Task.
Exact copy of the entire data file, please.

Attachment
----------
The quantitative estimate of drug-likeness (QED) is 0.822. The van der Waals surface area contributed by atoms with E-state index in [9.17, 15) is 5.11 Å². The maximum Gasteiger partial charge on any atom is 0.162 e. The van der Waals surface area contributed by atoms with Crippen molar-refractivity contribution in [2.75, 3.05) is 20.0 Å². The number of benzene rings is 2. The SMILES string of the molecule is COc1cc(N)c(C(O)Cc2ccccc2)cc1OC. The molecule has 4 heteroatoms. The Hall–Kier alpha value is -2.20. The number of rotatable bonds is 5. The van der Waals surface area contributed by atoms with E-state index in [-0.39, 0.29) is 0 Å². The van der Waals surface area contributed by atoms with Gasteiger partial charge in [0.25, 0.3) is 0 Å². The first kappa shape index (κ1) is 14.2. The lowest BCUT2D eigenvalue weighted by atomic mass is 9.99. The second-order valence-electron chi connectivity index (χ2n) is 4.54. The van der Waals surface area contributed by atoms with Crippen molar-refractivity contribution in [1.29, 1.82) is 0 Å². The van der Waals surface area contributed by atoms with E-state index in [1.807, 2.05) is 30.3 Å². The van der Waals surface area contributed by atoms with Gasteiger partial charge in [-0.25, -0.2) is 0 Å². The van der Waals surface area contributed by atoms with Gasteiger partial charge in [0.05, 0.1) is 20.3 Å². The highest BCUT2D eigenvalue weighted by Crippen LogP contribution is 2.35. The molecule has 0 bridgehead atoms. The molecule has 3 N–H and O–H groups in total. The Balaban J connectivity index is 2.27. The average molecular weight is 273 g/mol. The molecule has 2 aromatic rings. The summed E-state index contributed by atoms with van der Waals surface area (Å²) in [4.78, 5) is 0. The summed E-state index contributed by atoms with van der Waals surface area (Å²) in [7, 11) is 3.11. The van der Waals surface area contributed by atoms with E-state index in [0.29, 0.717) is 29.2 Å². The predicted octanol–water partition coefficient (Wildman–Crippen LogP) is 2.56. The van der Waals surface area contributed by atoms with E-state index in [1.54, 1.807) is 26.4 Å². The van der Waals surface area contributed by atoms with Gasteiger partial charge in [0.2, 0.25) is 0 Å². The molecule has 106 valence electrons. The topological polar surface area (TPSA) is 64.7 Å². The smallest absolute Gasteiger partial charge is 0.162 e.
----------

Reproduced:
The quantitative estimate of drug-likeness (QED) is 0.822. The van der Waals surface area contributed by atoms with E-state index in [9.17, 15) is 5.11 Å². The maximum Gasteiger partial charge on any atom is 0.162 e. The van der Waals surface area contributed by atoms with Crippen molar-refractivity contribution in [2.75, 3.05) is 20.0 Å². The number of benzene rings is 2. The SMILES string of the molecule is COc1cc(N)c(C(O)Cc2ccccc2)cc1OC. The molecule has 4 heteroatoms. The Hall–Kier alpha value is -2.20. The number of rotatable bonds is 5. The van der Waals surface area contributed by atoms with E-state index in [-0.39, 0.29) is 0 Å². The van der Waals surface area contributed by atoms with Gasteiger partial charge in [0.25, 0.3) is 0 Å². The first kappa shape index (κ1) is 14.2. The lowest BCUT2D eigenvalue weighted by atomic mass is 9.99. The second-order valence-electron chi connectivity index (χ2n) is 4.54. The van der Waals surface area contributed by atoms with Crippen molar-refractivity contribution in [1.29, 1.82) is 0 Å². The van der Waals surface area contributed by atoms with E-state index in [1.807, 2.05) is 30.3 Å². The van der Waals surface area contributed by atoms with Gasteiger partial charge in [-0.25, -0.2) is 0 Å². The van der Waals surface area contributed by atoms with Gasteiger partial charge in [0.05, 0.1) is 20.3 Å². The highest BCUT2D eigenvalue weighted by Crippen LogP contribution is 2.35. The molecule has 0 bridgehead atoms. The molecule has 3 N–H and O–H groups in total. The Balaban J connectivity index is 2.27. The average molecular weight is 273 g/mol. The molecule has 2 aromatic rings. The summed E-state index contributed by atoms with van der Waals surface area (Å²) in [4.78, 5) is 0. The summed E-state index contributed by atoms with van der Waals surface area (Å²) in [7, 11) is 3.11. The van der Waals surface area contributed by atoms with E-state index in [0.29, 0.717) is 29.2 Å². The predicted octanol–water partition coefficient (Wildman–Crippen LogP) is 2.56. The van der Waals surface area contributed by atoms with E-state index in [1.54, 1.807) is 26.4 Å². The van der Waals surface area contributed by atoms with Gasteiger partial charge in [0.2, 0.25) is 0 Å². The molecule has 106 valence electrons. The topological polar surface area (TPSA) is 64.7 Å². The smallest absolute Gasteiger partial charge is 0.162 e.